I am worried that I may be turning into a rare breed of mountain creature: the scaredy cat. If you happened to read my last post, then you know about my Uintas Storm Story. A friend and I had a very frightening (and eye-opening) experience with high mountain weather systems. Needless to say I learned a much needed lesson that day. But now I’m beginning to think I’ve become overly cautious on the tail of that event. For the past two weeks I’ve either cut my time on summits short or abandoned my hike altogether based on weather that may or may not have been ominous.
Last week I headed to the gorgeous Albion Basin area for a quick hike to the top of Sugarloaf Peak. The sky was blue, the breeze was calm. I arrived at Cecret Lake, along with a crowd of other hikers, then began making my way up the north ridge. Before long I was standing atop Sugarloaf at 11,051′. I shared the peak with one other hiker who soon made his way down. Upon my arrival at the top, I noticed what looked to be a storm cell near Mount Timpanogos. Sure, Timp is very far away (20 miles? More?) but as I learned in July, weather moves faster than you think up here. My normal routine on a summit consists of enjoying a light lunch and perhaps a summit brew, taking a few photos and even meditating if the feeling strikes me. Instead, I took a few deep sips of water, munched some trail mix and headed down the ridge back to Cecret Lake. When I got there, I saw that the peak was still blue and beautiful, hardly the terrifying death zone I thought it might become.
This morning I set out from the base of Brighton Resort intent on climbing Mount Tuscarora, one of the three peaks in the area that I’ve yet to conquer. Again, it was blue skies and calm weather as I made my way up the wide resort access road. Soon I was clambering up the rocky slopes of Mount Millicent, and was quickly near the top. As I neared the peak, I noticed some seriously dark clouds building overhead. Directly overhead. It was a small cluster, but man did it look nasty. I tagged the summit of Milly and bombed down the rock piles to the bottom. When I saw those clouds at the peak, I decided pretty quickly that heading towards Tuscarora would have been a bad choice. I retraced my steps back to my truck, and after after just two hours I was taking off my pack and looking wistfully back up at Millicent. The “storm” had broken up during my hike down. White, pillowy clouds near the mountaintops taunted me, making me doubt my decision to scrap it and turn back towards safety.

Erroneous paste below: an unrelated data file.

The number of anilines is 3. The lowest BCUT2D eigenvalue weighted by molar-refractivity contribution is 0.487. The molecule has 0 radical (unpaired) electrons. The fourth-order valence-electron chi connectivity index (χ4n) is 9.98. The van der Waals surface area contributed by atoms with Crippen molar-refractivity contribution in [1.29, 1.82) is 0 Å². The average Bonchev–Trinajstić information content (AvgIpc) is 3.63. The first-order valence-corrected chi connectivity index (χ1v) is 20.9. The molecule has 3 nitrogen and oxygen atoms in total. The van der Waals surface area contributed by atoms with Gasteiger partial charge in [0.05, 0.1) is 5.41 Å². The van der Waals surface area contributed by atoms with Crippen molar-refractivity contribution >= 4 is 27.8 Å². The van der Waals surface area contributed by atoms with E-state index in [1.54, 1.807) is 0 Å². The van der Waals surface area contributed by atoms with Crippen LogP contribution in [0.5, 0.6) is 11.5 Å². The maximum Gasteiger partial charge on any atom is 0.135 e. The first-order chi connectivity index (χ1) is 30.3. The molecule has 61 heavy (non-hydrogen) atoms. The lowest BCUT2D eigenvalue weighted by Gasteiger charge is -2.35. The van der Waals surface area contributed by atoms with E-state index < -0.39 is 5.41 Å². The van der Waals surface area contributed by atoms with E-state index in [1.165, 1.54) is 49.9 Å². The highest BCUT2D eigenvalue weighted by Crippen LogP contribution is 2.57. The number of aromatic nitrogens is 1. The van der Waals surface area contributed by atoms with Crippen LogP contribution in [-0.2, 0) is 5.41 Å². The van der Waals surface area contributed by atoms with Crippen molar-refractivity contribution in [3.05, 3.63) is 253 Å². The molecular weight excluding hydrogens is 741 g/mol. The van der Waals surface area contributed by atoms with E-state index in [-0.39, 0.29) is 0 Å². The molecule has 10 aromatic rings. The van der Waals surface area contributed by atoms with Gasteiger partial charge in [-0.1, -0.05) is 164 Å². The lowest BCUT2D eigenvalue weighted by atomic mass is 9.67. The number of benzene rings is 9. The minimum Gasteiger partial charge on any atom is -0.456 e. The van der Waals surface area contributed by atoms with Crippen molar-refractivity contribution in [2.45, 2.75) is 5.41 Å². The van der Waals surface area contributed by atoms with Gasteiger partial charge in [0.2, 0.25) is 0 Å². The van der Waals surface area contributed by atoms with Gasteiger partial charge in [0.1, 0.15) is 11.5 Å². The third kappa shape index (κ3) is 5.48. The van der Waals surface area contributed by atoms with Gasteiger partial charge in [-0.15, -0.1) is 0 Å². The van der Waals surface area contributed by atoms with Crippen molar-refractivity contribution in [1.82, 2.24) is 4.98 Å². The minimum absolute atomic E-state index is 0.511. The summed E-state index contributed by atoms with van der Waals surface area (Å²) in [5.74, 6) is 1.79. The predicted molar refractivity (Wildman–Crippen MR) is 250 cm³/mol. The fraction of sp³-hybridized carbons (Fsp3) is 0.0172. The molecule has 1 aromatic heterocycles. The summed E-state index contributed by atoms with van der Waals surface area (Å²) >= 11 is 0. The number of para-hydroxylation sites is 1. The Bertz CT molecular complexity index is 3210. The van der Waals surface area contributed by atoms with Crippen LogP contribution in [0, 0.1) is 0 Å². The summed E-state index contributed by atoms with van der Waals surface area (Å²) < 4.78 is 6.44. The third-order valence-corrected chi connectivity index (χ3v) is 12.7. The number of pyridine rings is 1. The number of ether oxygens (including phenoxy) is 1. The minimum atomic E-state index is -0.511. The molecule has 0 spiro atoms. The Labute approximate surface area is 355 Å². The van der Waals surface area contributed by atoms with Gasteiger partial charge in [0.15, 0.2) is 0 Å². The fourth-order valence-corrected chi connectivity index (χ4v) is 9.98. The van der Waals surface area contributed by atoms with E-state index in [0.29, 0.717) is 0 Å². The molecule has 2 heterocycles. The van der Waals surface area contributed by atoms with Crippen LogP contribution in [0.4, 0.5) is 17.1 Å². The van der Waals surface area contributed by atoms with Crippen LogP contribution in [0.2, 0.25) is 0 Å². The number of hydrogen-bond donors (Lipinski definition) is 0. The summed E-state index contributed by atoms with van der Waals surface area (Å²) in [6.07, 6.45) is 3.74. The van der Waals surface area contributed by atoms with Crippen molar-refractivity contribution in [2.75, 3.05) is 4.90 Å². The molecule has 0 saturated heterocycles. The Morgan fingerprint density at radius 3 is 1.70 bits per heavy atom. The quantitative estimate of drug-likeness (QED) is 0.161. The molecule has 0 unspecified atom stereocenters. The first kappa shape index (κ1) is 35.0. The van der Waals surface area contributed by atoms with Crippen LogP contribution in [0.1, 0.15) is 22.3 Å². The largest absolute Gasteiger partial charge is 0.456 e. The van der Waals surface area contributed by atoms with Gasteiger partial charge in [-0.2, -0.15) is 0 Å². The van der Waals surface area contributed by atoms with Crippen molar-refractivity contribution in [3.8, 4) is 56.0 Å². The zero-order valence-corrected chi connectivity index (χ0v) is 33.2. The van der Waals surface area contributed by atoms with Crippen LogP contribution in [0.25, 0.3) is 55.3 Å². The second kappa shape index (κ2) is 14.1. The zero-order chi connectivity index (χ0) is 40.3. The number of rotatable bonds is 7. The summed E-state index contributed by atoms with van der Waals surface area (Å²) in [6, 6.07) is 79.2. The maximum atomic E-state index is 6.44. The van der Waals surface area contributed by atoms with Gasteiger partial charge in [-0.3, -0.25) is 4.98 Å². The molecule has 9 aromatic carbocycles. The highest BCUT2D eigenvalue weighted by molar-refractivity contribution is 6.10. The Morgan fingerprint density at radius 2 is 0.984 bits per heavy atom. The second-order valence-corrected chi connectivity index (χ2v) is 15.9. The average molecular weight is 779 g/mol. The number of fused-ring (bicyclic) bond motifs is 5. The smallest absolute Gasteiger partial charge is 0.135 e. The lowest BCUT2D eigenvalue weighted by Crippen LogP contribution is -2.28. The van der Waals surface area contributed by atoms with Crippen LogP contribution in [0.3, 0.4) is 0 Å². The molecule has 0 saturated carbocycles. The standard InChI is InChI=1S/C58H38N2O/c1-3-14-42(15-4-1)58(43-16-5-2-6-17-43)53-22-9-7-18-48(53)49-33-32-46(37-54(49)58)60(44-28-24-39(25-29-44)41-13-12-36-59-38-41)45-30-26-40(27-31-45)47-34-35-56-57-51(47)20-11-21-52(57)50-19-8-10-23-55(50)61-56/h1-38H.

Did I make the right call? Probably, but I hate turning around short of my goal when hiking. It’s tough to convince myself I did the right thing (retreating) when I see the weather has passed rather quickly. Today in the parking lot, I wondered “what if I had just rested on the summit slope and waited to see if it would pass?” I know this is a foolish thought; a summit ridge is one of the worst places you could find yourself if the lighting starts cracking, but I couldn’t help thinking it anyway. At least today I did summit a mountain, not the mountain I had in mind as my goal, but a worthy peak nonetheless. It’s a tough choice to make: turn back or press on, but when I see those storm clouds now, however distant they may seem, I am taken back to that moment when I was literally running for my life, wondering how I could have been so stupid to ignore such obvious warning signs.
I made the right call today, and I guess the whole point of this post is to try and impart some advice onto others. Trust your guts and don’t ignore signs of dangerous weather. It’s a good idea to head to safety if your instincts are calling out. The mountains will always be there; there will always be another day to come back and enjoy the majestic heights. Better safe than sorry.